Skip to main content

Facebook went down for an hour and people actually called 911 to report it

Image used with permission by copyright holder
Earlier this week, Facebook, Instagram, and a handful of other sites, went down for about an hour. According to Facebook, it was the result of an internal glitch, but some souls didn’t think that explanation was sufficient, so they called 911 — seriously.

One 911 dispatcher in California told the Claycord, a Californian daily news website, that people actually had the gall to pick up the phone, dial 911, and ask when Facebook would be back online. “I just want to know if you can put a note out to Claycordians asking them to not call 911 when a website doesn’t work,” said the dispatcher, who asked to remain anonymous. “We have nothing to do with Facebook and when Facebook isn’t working, it’s not an emergency.”

The dispatcher went on to describe one caller in particular, who actually called back and blasted the dispatcher for being rude because the caller was told it was not a life-threatening emergency. We wish this was some kind of joke as much as you do.

Lizard Squad, the nebulous collective that took the credit for taking the PlayStation Network and Xbox Live online services down during the holidays, also took credit for Facebook’s and Instagram’s outages. As previously mentioned, Facebook claims it was the result of an internal glitch. For future reference, if you want to voice your concerns to the proper channels, call Facebook at 650-543-4800, not 911 — Save that number for real emergencies.

Williams Pelegrin
Former Digital Trends Contributor
Williams is an avid New York Yankees fan, speaks Spanish, resides in Colorado, and has an affinity for Frosted Flakes. Send…
Spotify, Venmo, and other iOS apps went down because of a Facebook SDK
mark zuckerberg speaking in front of giant digital lock

The new Facebook software development kit wreaked havoc on a number of iOS apps for over an hour on Wednesday -- causing them to crash for hundreds of thousands of users.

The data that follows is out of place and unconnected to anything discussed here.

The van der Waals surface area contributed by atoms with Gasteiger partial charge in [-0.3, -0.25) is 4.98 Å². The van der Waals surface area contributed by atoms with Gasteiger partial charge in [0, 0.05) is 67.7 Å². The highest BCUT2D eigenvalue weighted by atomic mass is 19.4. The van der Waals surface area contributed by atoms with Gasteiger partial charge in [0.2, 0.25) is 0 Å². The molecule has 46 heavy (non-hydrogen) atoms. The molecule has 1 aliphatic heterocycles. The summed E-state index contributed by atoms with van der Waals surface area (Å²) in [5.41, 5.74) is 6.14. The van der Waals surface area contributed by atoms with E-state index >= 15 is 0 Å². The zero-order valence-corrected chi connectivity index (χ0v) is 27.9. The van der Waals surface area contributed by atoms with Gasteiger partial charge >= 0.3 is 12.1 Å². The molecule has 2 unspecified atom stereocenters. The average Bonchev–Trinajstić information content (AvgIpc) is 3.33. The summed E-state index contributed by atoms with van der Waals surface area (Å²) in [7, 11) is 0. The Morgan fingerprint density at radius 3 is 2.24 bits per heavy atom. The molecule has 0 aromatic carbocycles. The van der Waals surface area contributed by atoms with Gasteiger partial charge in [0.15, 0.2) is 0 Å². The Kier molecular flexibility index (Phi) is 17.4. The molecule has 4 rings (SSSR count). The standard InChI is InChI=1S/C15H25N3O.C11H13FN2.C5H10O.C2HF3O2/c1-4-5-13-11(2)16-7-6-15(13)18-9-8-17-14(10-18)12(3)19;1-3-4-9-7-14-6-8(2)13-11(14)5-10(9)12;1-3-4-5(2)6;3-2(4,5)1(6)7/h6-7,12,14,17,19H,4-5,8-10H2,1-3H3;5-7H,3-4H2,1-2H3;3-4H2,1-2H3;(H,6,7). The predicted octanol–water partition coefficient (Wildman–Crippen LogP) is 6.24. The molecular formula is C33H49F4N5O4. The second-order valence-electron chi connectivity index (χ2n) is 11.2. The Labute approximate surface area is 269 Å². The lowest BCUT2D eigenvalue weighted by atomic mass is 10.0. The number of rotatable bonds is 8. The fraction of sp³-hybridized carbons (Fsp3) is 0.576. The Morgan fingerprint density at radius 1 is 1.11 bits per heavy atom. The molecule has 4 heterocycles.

According to users on Twitter and GitHub, the new software development kit, or SDK, caused a range of apps to crash  -- including major apps like Venmo, Waze, Spotify, and more. The SDK essentially allows those apps to connect to Facebook and use some of its features, like allowing users to log in using their Facebook account. Thankfully, the issue seems to have now been fixed.

Read more
Facebook rolls out Quiet Mode with muted notifications for people taking a break
Crisis Response Hub

Facebook, as part of its goal of helping people manage their time on the social network during the COVID-19 pandemic, has introduced Quiet Mode.

In a post on the Facebook Newsroom, the social media company's head of health, Kang-Xing Jin, wrote that setting boundaries on the time that people spend online may be helpful, especially amid the adjustments of staying at home and establishing new routines. Quiet Mode is a feature that will help balance the time and focus that people dedicate to their family and friends amid these difficult times.

Read more
WhatsApp: Facebook shelves plan to fill app with ads, report claims
The WhatsApp logo.

WhatsApp's more than a billion users will be pleased to know they won’t be confronted with endless ads on the messaging app anytime soon.

Its parent company, Facebook, has backpedaled on its plan to incorporate ads into the app, people familiar with the matter told the Wall Street Journal this week.

Read more